“Only God Himself can enlighten a heart charred by the
fire-breathing dragons of this world.”
“Here there be dragons” is a phrase found on some medieval maps to describe dangerous or uncharted territory, sometimes accompanied by a picture of a dragon, sea serpent, or other mythological creature.
While our modern day physical world is well mapped out, our society faces other dragons that seem to be multiplying rapidly. Marriage, religious freedom, the sanctity of life, and the family are all under attack. And while we witness the daily attacks on these God-given institutions, we wonder where it is all headed. We wonder what will be attacked next, and how serious the persecution will be.
I often wish I could put on my armor and slay those dragons myself. But how do I go about doing this? How can I convince the world that Hobby Lobby (or the Catholic Church, for that matter) is not out to render women powerless, that a “marriage” between two people of the same sex is not really a marriage at all, and that life from conception to natural death is sacred?
The truth is, I can’t.
I can continue to teach the truths of the Church and hope that hearts will be open to accepting them, I can live the example of the joyful freedom that accompanies the practice of these truths, but I have no power when it comes to people’s hearts. Only the Holy Spirit can bring the mystery of conversion home. Only God Himself can enlighten a heart charred by the fire-breathing dragons of this world.
And so, parents, we must pray. Parenthood is a battle. Not a battle with bed times, tantrums, and picky eaters (although some days it feels that way!), but a battle with the “evil spirits who prowl about the world seeking the ruin of souls.” (Prayer to Saint Michael the Archangel)
We are in a spiritual battle, and the world needs our prayers. Our children need our prayers. But when to do it?
As parents, we have our own dragons to slay on a daily basis. Dishes being pulled from the kitchen cupboards by toddler hands, a seven-year-old sobbing in the corner because he isn’t a Master LEGO Builder, and a nearly potty-trained three-year-old copping a squat in the middle of the living room rug are all normal parts of my day right now.
It’s difficult to find time. It’s difficult to find silence. But we must persevere in our prayer life. The devil wants nothing more than to drive a wedge between us and our Lord, using our own children as leverage.
I sometimes fall into the trap of thinking that if I can’t pray an entire Rosary in one sitting, I just won’t pray at all. Or, sometimes I simply don’t feel like praying. If I don’t feel the immediate consolations of God, or hear an answer from Him while in the midst of prayer, I succumb to the temptation of spiritual sloth. And before I know it, a whole week has gone by, at the end of which my prayer life is malnourished and thirsting for attention.
Sticking to a daily lifestyle of prayer, and simply remembering to keep God at the forefront of my mind helps me through those challenging periods of dryness, as well as those times when my children keep me so busy that I’m not quite sure how to squeeze God in.
The following is a list of the five times of day I try to remember to devote to God in prayer. Choose one of the suggestions below each time frame, depending on how your day is going and how demanding your children are being on your time and energy. The point is to do something–to spend some amount of intentional time with Our Lord and His Mother throughout the day, and trust that the answers and consolations will come when you need them most.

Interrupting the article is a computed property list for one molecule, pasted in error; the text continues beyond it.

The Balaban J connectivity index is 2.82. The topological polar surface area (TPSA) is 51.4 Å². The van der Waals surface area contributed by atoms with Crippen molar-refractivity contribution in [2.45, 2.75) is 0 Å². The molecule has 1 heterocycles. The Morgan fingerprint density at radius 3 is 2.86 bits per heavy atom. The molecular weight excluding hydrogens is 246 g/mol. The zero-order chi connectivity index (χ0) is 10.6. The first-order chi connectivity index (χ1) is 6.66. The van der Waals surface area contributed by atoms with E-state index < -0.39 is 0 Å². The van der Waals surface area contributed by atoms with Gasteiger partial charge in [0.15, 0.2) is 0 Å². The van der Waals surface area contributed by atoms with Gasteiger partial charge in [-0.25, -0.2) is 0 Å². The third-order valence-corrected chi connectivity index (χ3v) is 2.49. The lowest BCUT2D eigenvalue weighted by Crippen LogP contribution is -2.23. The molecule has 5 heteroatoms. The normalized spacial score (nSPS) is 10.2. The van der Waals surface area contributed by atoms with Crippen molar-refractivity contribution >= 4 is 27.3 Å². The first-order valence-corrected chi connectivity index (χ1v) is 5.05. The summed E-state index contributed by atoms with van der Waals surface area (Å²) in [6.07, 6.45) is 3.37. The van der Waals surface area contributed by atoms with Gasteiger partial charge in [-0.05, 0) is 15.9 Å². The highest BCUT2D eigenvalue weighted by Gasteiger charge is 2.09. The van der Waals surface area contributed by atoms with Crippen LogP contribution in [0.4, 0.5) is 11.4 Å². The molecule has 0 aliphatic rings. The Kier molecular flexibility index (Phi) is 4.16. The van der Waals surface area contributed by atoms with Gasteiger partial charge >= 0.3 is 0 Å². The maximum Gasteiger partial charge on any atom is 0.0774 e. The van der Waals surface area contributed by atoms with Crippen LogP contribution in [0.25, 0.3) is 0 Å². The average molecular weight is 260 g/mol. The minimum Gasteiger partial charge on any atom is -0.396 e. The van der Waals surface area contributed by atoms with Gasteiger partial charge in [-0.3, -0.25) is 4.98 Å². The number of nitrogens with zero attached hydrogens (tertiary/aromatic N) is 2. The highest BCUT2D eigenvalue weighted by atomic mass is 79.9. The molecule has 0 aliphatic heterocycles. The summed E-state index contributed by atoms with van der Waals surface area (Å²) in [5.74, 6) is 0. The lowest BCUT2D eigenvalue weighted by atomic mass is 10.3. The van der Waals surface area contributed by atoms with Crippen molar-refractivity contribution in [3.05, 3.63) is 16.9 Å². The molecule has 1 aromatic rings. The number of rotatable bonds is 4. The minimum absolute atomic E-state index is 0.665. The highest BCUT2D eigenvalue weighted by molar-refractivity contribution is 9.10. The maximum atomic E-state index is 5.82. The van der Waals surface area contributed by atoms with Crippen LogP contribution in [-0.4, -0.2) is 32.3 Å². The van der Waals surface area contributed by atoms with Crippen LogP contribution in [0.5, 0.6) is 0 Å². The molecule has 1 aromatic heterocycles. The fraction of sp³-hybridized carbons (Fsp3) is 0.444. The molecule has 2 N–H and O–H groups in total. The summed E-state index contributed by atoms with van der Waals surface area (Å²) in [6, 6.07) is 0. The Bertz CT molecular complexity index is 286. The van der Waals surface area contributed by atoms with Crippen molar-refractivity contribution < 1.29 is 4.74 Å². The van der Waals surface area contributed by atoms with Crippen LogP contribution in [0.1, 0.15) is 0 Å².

1. First Thing in the Morning
Rise early, say a Rosary, and read the day’s Gospel or another Scripture passage.
Read a short quote from a saint and say a decade of the Rosary while eating breakfast (Small Steps for Catholic Moms by Danielle Bean and Elizabeth Foss is a wonderful daily devotional with Mom-sized meditations).
Simply say, “Good morning, God!”, and ask Him to guide your choices that day while you grab a few minutes alone in the bathroom or nurse the baby.
2. Nap Time
Finish your Rosary, say a Divine Mercy Chaplet, and/or do some spiritual reading or journaling while baby sleeps and older kids have some down time with books or screens.
Take a moment to step outside and listen for God in the silence. Dedicate the rest of your day to Him.
Say a Hail Mary while you nurse the baby to sleep.
Pray the Angelus or a Divine Mercy Chaplet.
Pray a decade of the Rosary while doing dishes or folding laundry.
Have a cup of coffee or tea, and ask God to clear your heart and mind of any tension that has been building throughout the course of the day.
4. Near the Dinner Hour
Take a few moments for yourself while your spouse spends time with the kids, and pray the Evening Prayer (I like to use the Magnificat publication for this).
Offer your kitchen clean up or last load of laundry to the glory of God and a special prayer intention.
Pray grace with your family before and after dinner.
5. Before Bed
Mentally review the events of your day, make a good examination of conscience, and say an Act of Contrition before going to bed.
Do some spiritual reading while sitting with a child who needs some company to fall asleep (or pray quietly if the light is too dim for reading).
Pray an Act of Contrition while nursing the baby to sleep. Give your day to God and ask Him to renew and refresh your spirit as you sleep.
Of course, we all have days when our families require the bulk of our time and attention, but I find that if I strive to keep prayer a priority, God seems to increase my time so I can fit it in. Do your best, and you will keep your relationship with God thriving, even during the busiest seasons of parenthood.
Now, put on your armor, and go slay those dragons!